"Have faith in God," Jesus answered. "I tell you the truth, if anyone says to this mountain, 'Go, throw yourself into the sea,' and does not doubt in his heart but believes that what he says will happen, it will be done for him."
Now there's a loaded term.
People of faith. Lack of faith. Faith of our fathers. Ye of little faith. Defenders of the faith. Statements of faith.
Through my growing-up years and through college, I believed the definition of faith was the collection of ethics, rules and philosophies that guided my life. Those with my particular flavor of 'faith' were lucky; we had somehow stumbled into the mother lode of creed, adherents to a system that would ultimately garner us enough favor through good works and rule-following to give us barter for eternity. To lose one's faith was to walk away from that system.
But life has a funny way of exposing our pride and naiveté. And when the realities of life drove me deeper into study of Scripture and in a thirst to seek out God, I was a little startled to see a very different expression of faith chronicled within those parchment pages. It seemed that some of those Bible time people, the ones who didn't seem to follow the same rules as me, the ones who often messed up or were confused or only knew Jesus from those days preceding His sacrifice, they were often heralded for their faith. They were able to conjure deep emotions of belief, it seemed. And things seemed to improve for those folks who could pull it off. Faith seemed to get them places, seemed to smooth bumps in the road. My initial approach to the lives of these people was to analyze the actions and intensity of emotion that I defined as faith.
I needed to get me some of that kind of faith.
My early years were spent having faith in my 'faith'.
And then I spent some years trying to develop very strong faith in...faith.
And both of those expressions of faith seemed to take a lot of work.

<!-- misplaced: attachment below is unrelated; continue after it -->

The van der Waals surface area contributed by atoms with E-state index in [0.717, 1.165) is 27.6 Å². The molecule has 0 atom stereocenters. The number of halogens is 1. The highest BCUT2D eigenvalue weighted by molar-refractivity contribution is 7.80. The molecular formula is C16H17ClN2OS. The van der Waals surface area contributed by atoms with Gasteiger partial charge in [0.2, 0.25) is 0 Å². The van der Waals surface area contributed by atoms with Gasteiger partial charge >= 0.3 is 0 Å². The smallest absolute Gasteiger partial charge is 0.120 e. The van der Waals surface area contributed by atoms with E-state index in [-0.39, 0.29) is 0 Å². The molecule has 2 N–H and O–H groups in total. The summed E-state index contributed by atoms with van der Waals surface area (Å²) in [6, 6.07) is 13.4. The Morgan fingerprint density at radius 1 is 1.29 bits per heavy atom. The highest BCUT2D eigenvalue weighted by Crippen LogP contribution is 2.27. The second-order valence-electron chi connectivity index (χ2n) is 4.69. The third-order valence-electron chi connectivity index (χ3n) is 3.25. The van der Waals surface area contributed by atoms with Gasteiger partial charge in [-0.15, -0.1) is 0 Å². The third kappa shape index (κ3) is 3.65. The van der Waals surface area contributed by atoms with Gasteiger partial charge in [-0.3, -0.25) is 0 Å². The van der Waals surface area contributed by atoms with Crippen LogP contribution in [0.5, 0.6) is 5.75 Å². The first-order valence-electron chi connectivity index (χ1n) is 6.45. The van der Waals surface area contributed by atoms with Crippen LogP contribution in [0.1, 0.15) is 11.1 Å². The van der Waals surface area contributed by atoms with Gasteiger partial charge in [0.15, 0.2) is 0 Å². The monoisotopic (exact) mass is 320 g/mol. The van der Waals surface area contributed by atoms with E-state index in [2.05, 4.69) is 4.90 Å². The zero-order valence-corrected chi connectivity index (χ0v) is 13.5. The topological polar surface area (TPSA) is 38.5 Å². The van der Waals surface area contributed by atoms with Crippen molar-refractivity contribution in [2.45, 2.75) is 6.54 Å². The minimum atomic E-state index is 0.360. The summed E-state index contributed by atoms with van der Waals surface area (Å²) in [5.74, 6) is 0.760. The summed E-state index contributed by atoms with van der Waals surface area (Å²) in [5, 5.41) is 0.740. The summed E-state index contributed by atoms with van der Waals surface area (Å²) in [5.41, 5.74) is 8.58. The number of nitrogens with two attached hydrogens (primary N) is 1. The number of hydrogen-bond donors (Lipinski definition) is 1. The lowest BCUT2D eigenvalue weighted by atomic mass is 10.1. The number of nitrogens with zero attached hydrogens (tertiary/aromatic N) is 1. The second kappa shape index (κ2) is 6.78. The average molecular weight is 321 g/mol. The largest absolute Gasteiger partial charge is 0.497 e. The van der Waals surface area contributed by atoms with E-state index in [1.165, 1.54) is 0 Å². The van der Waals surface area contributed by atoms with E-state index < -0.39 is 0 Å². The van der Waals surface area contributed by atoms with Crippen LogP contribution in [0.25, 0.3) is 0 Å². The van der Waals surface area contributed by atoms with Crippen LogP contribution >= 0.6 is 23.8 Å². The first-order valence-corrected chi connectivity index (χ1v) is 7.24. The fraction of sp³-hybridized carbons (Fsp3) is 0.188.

Because it seemed that having really strong belief in faith, in becoming someone with super faith, was a very Christian thing to do.
But it didn't occur to me to define what faith was, beyond some sort of strong attachment to rules or a jet-fueled propulsion of emotion.
Faith in God.
When Jesus began to reveal to his disciples the power and authority that come from following God, He began with a simple statement.
"Have faith in God."
Not faith in faith.
Not faith in a system of faith.
Faith in God.
Faith in His plans, His provenance, His provision. Faith in His omniscience. Faith in Him.
It's the core of what Paul told us in the book of Hebrews: faith is being sure of a God in which we place our trust. Faith is certain that there is a God there who we do not yet see. And it was this simple belief in the Creator that led Abel to make a better sacrifice, that let Noah build an ark, that let Abraham walk as a friend of God.
In Hebrews 11:6, faith's definition becomes so clear: Without faith, it is impossible to please God, because anyone who comes to Him must believe that He exists and that He rewards those who earnestly seek Him.
So that's become my creed. That's become my statement of faith.
I have faith there is a God. I believe He rewards those who seek Him.
And now my faith rests in her rightful home. Nestled in the hands of God.